Just as the desert blooms when it rains, gold is expected to blossom during times of economic uncertainty and unrest. Unexpectedly, though, the dream of $1,500-per-ounce gold has been unfulfilled.
In fact, year-to-date, the precious yellow metal failed to break past the 2008 high of $1,014/oz and lost some 15 percent since the middle of February.
Gold’s decline comes amidst an avalanche of news reports with the propensity to send gold prices to all-time highs. For example, the Federal Reserve announced to devalue the U.S. dollar by purchasing $1.2 trillion worth of its own debt, which in turn moved China, the biggest foreign holder of U.S. Treasuries, to suggest an alternate world currency.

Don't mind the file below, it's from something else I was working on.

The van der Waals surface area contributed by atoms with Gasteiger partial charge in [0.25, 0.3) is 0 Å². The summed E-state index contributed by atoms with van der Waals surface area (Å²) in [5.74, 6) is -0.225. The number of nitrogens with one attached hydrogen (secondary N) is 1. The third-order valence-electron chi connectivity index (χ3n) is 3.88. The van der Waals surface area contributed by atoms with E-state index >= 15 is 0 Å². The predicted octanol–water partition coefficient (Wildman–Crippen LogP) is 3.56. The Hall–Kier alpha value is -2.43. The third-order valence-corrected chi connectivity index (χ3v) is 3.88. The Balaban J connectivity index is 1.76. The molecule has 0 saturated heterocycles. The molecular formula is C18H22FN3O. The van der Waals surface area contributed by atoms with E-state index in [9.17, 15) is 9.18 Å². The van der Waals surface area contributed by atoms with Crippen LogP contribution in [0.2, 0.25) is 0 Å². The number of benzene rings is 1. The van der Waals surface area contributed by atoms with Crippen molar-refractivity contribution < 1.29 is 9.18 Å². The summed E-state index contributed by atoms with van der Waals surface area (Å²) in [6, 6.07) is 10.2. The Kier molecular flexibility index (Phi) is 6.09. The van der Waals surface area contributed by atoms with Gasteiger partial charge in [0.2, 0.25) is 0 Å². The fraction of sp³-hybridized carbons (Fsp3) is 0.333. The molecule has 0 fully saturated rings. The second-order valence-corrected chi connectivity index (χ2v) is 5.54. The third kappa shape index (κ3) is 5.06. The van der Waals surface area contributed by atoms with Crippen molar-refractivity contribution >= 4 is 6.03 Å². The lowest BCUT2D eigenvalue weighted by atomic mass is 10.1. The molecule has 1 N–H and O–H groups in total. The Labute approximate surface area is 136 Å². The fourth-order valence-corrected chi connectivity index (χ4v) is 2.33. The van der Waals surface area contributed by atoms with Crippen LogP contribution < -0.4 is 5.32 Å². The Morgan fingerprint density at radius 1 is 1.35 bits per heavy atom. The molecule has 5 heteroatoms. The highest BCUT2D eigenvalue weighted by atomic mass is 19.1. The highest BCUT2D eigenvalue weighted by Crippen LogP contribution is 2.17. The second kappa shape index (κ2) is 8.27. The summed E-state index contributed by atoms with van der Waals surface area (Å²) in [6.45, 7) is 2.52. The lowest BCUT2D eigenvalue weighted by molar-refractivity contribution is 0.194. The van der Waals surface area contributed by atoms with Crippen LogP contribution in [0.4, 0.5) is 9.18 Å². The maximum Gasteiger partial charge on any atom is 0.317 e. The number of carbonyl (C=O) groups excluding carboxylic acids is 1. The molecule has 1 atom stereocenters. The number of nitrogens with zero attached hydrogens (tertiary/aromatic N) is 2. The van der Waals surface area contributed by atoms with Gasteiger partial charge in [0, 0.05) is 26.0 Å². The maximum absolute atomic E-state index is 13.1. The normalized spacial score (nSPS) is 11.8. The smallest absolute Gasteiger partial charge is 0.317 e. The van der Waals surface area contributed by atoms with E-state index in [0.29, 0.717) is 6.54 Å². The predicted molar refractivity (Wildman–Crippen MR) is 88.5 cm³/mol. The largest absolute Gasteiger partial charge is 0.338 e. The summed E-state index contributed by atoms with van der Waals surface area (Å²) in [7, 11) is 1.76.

After a 54 percent drop in U.S. equities over the past few months, investors simply felt that gold is the only safe haven. Due to the transition from equities into gold, the SPDR Gold Shares (GLD) ballooned into the second-biggest ETF on the globe, $31 billion strong.
Despite the most bullish news for gold in decades, however, prices have remained stagnant. What is going on?